Learning to sit still. How meditation works.

 

Learning to sit still-how meditation works

If you think you can’t sit still for five minutes and have absolutely no time, you aren’t alone. You might think you can’t add another “to do “list to your day, as modern life is fast- paced and stressful enough already. Sometimes you’re just pissed. So many diversions, like Facebook, or shopping online, steal our precious time. But sitting still, in meditation, can have tremendous benefits for your health and happiness. Stress levels in the US are steadily rising, with over 53% burnout across industries, (even non-profits), now more than ever, according to a Regus Group study. Antidepressants use alone has increased by 400 per cent this last decade. Meditation was once thought of as an esoteric practice, but scientists are showing that it makes you smarter, less anxious, less depressed, and increases resilience and social connection. Better yet, there’s no right or wrong way to meditate. What’s important is the support and empowerment it gives to your day.

Relax a little more

In studies of happiness, says Emma Seppälä, Science Director at Stanford’s Center for Compassion and Altruism Research, Americans are all about high intensity. Happiness is more of the “thrill’ and “excitement “ variety, with little value on calmness-that is, low-intensity positive emotions. For example, if you ask Americans to describe “happiness” they won’t say “inner peace”, says Seppälä.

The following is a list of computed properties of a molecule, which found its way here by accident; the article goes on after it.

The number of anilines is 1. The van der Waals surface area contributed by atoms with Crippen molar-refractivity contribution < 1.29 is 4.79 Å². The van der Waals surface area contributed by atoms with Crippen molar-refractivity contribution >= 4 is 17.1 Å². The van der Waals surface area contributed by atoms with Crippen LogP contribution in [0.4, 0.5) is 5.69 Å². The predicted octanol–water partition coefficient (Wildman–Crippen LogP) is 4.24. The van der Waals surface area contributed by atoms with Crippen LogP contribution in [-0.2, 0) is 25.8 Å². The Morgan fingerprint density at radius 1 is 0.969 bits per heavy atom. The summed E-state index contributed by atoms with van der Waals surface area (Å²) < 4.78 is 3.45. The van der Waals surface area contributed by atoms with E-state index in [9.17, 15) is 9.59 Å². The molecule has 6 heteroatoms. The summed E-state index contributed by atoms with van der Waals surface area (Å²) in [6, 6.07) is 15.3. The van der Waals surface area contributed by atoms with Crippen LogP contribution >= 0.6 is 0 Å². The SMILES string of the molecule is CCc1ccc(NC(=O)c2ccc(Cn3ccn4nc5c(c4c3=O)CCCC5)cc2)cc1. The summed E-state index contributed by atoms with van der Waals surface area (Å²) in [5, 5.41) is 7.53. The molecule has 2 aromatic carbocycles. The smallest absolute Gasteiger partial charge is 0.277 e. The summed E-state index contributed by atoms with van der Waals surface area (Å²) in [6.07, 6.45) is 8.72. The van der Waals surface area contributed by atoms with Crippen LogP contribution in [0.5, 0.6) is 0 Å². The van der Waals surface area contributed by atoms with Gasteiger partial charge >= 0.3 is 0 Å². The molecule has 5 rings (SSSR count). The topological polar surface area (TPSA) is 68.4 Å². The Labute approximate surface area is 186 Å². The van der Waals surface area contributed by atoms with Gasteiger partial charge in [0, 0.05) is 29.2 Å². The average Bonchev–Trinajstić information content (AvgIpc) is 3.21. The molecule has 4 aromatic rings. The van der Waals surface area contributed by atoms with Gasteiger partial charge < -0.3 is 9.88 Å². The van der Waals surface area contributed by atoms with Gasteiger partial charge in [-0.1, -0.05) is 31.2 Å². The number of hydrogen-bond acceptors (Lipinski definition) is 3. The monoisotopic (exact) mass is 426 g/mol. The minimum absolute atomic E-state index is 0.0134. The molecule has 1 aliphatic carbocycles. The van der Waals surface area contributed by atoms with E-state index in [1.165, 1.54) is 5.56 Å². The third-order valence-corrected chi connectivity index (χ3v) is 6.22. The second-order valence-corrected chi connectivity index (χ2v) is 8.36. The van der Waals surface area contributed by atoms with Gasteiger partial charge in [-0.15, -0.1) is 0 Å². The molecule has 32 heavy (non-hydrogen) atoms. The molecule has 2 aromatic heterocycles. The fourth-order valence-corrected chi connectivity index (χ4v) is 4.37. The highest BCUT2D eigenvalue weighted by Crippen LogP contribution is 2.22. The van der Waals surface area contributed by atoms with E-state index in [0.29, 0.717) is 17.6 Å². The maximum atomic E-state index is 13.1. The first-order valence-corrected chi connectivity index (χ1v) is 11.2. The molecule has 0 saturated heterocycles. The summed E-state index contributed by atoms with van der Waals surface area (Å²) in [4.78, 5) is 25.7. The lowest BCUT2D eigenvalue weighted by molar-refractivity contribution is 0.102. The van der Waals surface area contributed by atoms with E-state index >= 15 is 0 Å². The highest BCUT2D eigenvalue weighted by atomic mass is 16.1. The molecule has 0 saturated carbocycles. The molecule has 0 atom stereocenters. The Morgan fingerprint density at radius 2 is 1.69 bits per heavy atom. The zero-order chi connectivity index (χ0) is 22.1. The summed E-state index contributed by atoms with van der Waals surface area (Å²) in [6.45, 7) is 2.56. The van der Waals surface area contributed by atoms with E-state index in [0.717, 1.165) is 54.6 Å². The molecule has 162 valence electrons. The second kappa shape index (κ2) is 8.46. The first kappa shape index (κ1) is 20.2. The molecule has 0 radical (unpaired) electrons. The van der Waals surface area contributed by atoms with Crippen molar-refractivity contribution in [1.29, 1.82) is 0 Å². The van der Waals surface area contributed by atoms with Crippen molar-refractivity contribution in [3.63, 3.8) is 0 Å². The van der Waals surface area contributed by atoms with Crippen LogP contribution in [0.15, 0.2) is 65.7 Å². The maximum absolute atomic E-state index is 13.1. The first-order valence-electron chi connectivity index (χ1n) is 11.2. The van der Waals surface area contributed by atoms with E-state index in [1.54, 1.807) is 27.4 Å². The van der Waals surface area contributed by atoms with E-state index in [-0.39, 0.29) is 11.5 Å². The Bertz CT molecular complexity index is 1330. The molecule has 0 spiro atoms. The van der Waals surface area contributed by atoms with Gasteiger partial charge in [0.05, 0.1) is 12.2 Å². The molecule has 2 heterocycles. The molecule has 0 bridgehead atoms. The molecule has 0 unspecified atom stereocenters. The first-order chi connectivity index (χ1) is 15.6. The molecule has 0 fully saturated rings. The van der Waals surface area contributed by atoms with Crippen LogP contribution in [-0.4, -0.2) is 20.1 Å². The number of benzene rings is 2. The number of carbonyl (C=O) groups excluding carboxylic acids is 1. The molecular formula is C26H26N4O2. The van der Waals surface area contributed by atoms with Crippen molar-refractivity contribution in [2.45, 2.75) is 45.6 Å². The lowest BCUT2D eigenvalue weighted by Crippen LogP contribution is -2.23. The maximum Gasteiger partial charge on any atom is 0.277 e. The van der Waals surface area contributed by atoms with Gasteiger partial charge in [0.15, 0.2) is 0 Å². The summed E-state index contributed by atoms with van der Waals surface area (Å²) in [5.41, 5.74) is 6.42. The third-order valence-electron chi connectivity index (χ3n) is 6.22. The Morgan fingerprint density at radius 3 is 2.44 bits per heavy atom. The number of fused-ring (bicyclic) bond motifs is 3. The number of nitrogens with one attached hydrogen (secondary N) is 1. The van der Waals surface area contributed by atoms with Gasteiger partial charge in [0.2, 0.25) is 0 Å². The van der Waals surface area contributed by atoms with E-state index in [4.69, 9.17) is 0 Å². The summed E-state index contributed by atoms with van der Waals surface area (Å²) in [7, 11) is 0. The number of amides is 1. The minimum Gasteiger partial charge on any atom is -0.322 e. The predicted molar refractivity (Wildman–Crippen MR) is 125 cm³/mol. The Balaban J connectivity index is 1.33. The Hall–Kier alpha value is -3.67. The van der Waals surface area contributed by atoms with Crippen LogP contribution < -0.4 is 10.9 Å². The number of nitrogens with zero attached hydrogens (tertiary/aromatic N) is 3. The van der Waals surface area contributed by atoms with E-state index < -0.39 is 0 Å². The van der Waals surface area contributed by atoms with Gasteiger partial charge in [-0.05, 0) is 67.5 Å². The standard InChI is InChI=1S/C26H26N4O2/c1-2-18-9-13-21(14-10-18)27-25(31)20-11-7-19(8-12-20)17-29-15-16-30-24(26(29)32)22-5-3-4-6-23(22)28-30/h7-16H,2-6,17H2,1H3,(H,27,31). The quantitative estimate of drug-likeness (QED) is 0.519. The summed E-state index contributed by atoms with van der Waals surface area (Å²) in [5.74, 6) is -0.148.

When we’re stressed or angry, called unpleasant high-intensity negative emotions, we’re more likely to counter with even higher intensity doings-like running, to “ blow off some steam”. We’re more likely to turn to a myriad of distractions. Anything than sitting still. That’s where meditation comes in, as practicing sitting still helps you develop perspective and relax.

We need to take time for ourselves. We all want a purposeful, rich, and diverse world. When you take time for yourself, engage in a purposeful or idle pastime, you become more imaginative and grounded. Giving yourself space for quiet and stillness boosts happiness and encourages a healthy lifestyle. That stillness is why you need to meditate.

How to sit

There are so many ways to meditate, but one of the most profound yet simple ways is to sit tall. Sitting tall though, is really hard for most people. A bad back, inflexibility, or other physical barriers make sitting awfully uncomfortable. Aligning the spine straight and tall has an inherent subtle dynamic. Try these tips to work with posture limitations. Now you’re ready to slide into meditating: